At ReviewJournal.com, there’s a new article where critic Jason Bracelin speaks on the topics of ICP, Juggalos, Steely Dan fans, hip-hop in general, hick-hop, and more! From that description, it sounds like the article is all over the place. But the reason we’re posting about it is because while Mr. Bracelin admittedly can’t name a single ICP song, he does describe Juggalos as a close-knit fanbase who have created our own culture.
I’ll take that description any day of the week.
He then goes into a fanbase that he’s annoyed by, states some hip-hop artists that he thoroughly enjoys despite some of their subject matter, and even talks about Country Rap. You can check out the full article below.
RJ’s music critic justifies appreciation for Insane Clown Posse, contempt for Steely Dan fans
This column may very well cost me my painstakingly laminated music critic card, which is really, really hard to get: You have to have a pulse, ears and access to a laminating machine.
But so be it.
For now it’s time for me to unburden myself at long last with these deep, dark, career-imperiling confessions.
Prepare for some unpopular opinions, cupcakes.
I kind of like the Juggalos.
Look, loaded water-squirting novelty flower to my head, I couldn’t name you a song by rap jesters Insane Clown Posse — except maybe that one where they liken Eminem’s mom to a werewolf in a thong.
But I dig their story: a couple of lower-class kids from the Detroit area building a multimillion-dollar industry around their music almost completely by themselves, keeping everything in-house with their own label, employing their friends and thriving in defiance of the traditional music industry powers that be.
Oh, and along the way, they once duped Disney into giving them a $1 million deal before the company realized what it was getting into and promptly dropped the duo, with ICP pocketing the proceeds.
As for their following, the Juggalos, yeah, they’re easy to mock with their grease-painted faces and Faygo-stained ICP hockey jerseys — although they did have the good sense to pelt Tila Tequila with bottles at the 2010 Gathering of the Juggalos, so they’ve got that going for them. Know what else? They’re also one of music’s most close-knit fan bases who’ve created their own culture completely outside the mainstream, who don’t care at all about fitting in — anywhere, ever. That’s pretty cool.
Besides, there are way more annoying fan bases.
Speaking of which …
I find Steely Dan die-hards to be high among music’s most insufferable fans
Yes, Steely Dan is undeniably great and worth all the acclaim the band has earned over the years for their skill at brightening deceptively heady arrangements with pop palatability, a merging of the progressive and the populist like only a handful of bands have been able to achieve.
If I didn’t know this from my own experiences delving into the band’s catalog over the years, you Steely Dan partisans would certainly tell me all about it.
Over and over and over and over again.
Seriously, is there a more self-congratulatory fan base?
Do you want a merit badge for possessing the Neil DeGrasse Tyson-diminishing intellect to decipher the band’s various literary references?
And with that, now’s the time you completely prove my point by flooding my inbox with condescending rebuttals about how you’re not condescending.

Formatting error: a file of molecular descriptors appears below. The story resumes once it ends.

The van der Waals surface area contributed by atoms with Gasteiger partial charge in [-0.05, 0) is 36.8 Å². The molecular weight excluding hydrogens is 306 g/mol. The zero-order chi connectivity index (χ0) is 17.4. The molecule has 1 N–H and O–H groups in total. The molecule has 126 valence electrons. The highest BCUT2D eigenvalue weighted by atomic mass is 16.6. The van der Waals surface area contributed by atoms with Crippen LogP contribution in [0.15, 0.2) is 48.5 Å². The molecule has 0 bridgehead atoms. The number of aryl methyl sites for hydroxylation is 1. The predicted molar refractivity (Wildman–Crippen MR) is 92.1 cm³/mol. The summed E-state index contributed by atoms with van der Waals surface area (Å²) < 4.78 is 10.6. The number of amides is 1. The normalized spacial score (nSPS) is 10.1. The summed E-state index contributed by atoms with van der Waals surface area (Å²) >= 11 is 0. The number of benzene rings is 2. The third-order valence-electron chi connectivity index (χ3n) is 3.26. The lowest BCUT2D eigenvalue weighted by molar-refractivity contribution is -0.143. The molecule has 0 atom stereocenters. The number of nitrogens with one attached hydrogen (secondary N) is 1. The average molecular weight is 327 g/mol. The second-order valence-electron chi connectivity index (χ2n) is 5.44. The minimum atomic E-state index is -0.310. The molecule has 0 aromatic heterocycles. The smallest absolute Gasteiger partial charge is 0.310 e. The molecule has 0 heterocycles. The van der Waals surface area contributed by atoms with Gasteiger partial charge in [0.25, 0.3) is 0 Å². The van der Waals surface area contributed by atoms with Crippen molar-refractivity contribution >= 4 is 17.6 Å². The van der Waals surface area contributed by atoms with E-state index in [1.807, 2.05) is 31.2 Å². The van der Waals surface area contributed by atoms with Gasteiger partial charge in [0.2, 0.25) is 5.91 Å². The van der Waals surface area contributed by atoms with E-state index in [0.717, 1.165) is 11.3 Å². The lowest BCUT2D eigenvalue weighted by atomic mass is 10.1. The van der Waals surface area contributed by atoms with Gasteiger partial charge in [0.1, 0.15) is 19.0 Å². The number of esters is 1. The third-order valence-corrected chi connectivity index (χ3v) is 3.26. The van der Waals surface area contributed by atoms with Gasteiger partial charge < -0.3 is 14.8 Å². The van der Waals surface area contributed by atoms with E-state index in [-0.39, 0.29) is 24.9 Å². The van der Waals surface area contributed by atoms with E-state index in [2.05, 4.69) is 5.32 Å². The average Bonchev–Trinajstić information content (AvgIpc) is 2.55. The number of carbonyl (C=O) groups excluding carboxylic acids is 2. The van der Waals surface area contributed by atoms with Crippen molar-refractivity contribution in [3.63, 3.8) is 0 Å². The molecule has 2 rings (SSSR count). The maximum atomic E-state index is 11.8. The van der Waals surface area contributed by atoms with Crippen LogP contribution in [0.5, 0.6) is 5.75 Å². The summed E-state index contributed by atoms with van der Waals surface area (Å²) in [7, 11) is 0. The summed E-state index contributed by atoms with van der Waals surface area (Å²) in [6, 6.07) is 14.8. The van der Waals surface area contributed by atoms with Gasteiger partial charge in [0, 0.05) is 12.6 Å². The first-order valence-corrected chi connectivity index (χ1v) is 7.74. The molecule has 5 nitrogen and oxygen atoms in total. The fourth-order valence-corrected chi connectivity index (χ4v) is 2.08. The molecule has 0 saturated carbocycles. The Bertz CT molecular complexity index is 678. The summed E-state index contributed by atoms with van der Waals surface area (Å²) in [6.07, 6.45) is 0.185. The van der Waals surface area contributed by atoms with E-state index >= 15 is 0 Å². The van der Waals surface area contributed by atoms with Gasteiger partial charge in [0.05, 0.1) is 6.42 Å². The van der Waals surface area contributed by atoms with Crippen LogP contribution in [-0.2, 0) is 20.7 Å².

I don’t think bro country is quite the scourge to recorded sound that it’s often made out to be.
Let me acknowledge this right up front: I’d rather be locked in a phone booth with an aforementioned Steely Dan lifer who just finished reading the previous passage than listen to a Florida Georgia Line record front-to-back.
This being said, what hallowed Music City grounds are they and the likes of Jason Aldean, Brantley Gilbert and other rap-lovin’ country bros allegedly emptying their bladders upon? Are we talking about the same Nashville that helped introduce the “ba-donk-a-donk” to the popular lexicon?
Look, there will always be a place for country traditionalists, whose music I prefer, but I’d argue that it’s to the genre’s benefit to embrace fresh influences and be more adventurous with the parameters of its sound, even if it results in something we could colloquially call hick-hop.
No form of music benefits from being able to be defined in a sentence.
Speaking of which, can we finally get that death metal-outlaw country mash-up I’ve been pining for?
I’ve never been more polarized when it comes to hip-hop
I don’t think hip-hop has ever sounded better than it does now, thanks to inimitable live wires (Young Thug, Danny Brown), next-gen West Coast standouts (Vince Staples, YG) compelling mainstream stars (Kendrick Lamar, Kanye West) and their consistently inventive, go-to producers (Metro Boomin, 40, Soun Wave). In terms of sheer sonics, you could argue that the genre has never been better.
And yet, I find it frustratingly hard to listen to at times. Why? The increasingly insular nature of the music thematically, the boast-diss-repeat formula that’s exerted a creative stranglehold on talents like, say, Future, whose worldview doesn’t extend past his own navel. We get it, dude, you get more tail than a rat trap at Chuck E. Cheese’s, now, please, your thoughts on the prospects for peace in the Middle East?
OK, so we’re being a little facetious here, but point is, while proclaiming one’s skills on the mic, in the streets and between the sheets has been a part of hip-hop forever, in the past, it wasn’t something that wholly defined it.
Of course, there are artists out there trying to be exceptions to all this, like Chance the Rapper and his conflicted conscience and an increasingly smug J. Cole, who’s starting to give himself a little too much credit for straying from the aforementioned formula while not wholly abandoning it.
But c’mon, can we move the conversation forward, please?